"I don't know," is my standard reply.
I imagine there will come a time when I'll stop dreaming of sugar, and then I'll know it's ok to eat it. Or maybe I'll be able to picture having a platter of some crunchy sweet confection in the house and not want to eat every last morsel in one go. That may never happen. My friend Sparkle Fairy says it won't. However, I continue to hold out hope.
Another friend, Rocky Mountain Runner, says it took her a year to banish the addiction, and even then she allowed herself one dessert every three months lest it became a Hydra.
I'm not comfortable with not knowing. I think I make quick decisions because the muddle of indecision is so uncomfortable for me. I'd rather make a poor decision and deal with the consequences later-- which, come to think of it, is probably how my daughter was conceived. Thankfully, she turned out OK, and I learned at least one important lesson.
I was plodding along in my sugarlessness, and then we had a wonderful sermon at church about peaceful eating, which made me want to give up meat. I don't think there could be anything as difficult for me as giving up sugar. I never dream of salt, for instance, or gnawing on a chicken bone. I haven't eaten meat in a week.
I've gone meat-free before. I was horrified to learn that a two pound roast creates pollution equal to 150 miles of driving time, and gave it up for a while, but then I slipped, ate some pepperoni (what is pepperoni?) and felt so guilty about it I fell off the chuck wagon. Recently, though, a good friend said of my sugary desires, "Recovery is not perfection, it's progress." I think it applies to meat as well.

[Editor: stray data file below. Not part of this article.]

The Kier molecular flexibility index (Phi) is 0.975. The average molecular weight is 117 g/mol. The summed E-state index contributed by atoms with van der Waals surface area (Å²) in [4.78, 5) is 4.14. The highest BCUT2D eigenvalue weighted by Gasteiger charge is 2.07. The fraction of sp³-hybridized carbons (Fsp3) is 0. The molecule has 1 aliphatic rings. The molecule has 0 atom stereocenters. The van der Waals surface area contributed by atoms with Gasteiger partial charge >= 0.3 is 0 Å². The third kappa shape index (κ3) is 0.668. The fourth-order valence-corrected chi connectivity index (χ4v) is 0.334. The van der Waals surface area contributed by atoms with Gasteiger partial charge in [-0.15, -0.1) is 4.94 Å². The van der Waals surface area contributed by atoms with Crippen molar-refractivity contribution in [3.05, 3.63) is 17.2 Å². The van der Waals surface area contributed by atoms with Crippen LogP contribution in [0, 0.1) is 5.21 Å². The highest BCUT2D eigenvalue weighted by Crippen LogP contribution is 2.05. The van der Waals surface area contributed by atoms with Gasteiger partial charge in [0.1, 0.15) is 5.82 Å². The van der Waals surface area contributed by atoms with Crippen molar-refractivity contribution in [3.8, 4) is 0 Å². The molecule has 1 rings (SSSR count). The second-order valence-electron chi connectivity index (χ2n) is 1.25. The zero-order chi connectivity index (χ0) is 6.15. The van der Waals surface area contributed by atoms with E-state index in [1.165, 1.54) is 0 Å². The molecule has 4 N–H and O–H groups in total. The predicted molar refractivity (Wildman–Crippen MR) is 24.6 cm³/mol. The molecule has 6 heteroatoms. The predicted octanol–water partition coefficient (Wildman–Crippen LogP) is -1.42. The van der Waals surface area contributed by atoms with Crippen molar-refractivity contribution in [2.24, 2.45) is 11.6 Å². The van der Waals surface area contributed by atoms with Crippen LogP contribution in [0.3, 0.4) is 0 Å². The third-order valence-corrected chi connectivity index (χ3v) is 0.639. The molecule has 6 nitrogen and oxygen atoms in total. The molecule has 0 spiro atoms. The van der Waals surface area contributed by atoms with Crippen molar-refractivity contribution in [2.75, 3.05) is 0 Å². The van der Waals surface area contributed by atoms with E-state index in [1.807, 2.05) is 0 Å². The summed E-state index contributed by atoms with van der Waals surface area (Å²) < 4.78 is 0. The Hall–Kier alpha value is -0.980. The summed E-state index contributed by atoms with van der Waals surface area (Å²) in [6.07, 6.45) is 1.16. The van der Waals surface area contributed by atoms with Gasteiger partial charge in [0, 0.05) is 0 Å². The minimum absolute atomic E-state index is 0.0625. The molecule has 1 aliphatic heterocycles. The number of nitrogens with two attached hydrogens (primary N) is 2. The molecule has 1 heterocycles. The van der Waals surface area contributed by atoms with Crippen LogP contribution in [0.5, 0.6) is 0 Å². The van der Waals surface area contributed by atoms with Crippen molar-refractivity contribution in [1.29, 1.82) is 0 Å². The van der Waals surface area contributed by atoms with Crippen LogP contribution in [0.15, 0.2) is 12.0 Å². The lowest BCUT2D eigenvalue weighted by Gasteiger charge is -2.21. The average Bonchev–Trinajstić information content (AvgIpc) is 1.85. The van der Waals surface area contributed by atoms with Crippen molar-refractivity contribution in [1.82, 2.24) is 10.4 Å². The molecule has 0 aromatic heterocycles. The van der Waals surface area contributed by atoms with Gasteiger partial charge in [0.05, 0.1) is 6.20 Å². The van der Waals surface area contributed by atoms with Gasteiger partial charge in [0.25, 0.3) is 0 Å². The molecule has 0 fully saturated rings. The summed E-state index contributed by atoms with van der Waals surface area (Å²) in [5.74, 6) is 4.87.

I've decided to live in meat limbo. I'm not going to call myself a vegetarian because I may have a local, grass-fed, organic burger one day. Maybe tomorrow. I'm going to commit to progress, not perfection.
This living in the blurry areas is all very new for me as I tend to create strict rules for myself. I was thinking that it's sort of like living in a gray area, but that's too depressing, and I've had enough melancholy for one lifetime, so I'm going with pink: not the red of failure, not the white halo of perfection. Just pink.
Another wise woman (my mother-in-law, whom I'll call Microscopic Mama, because she works with the tools, and not because of her petite stature) once said, "When you're uncomfortable, it means you're growing."
I must be growing a lot. And at the same time shrinking, as I've lost a pant size.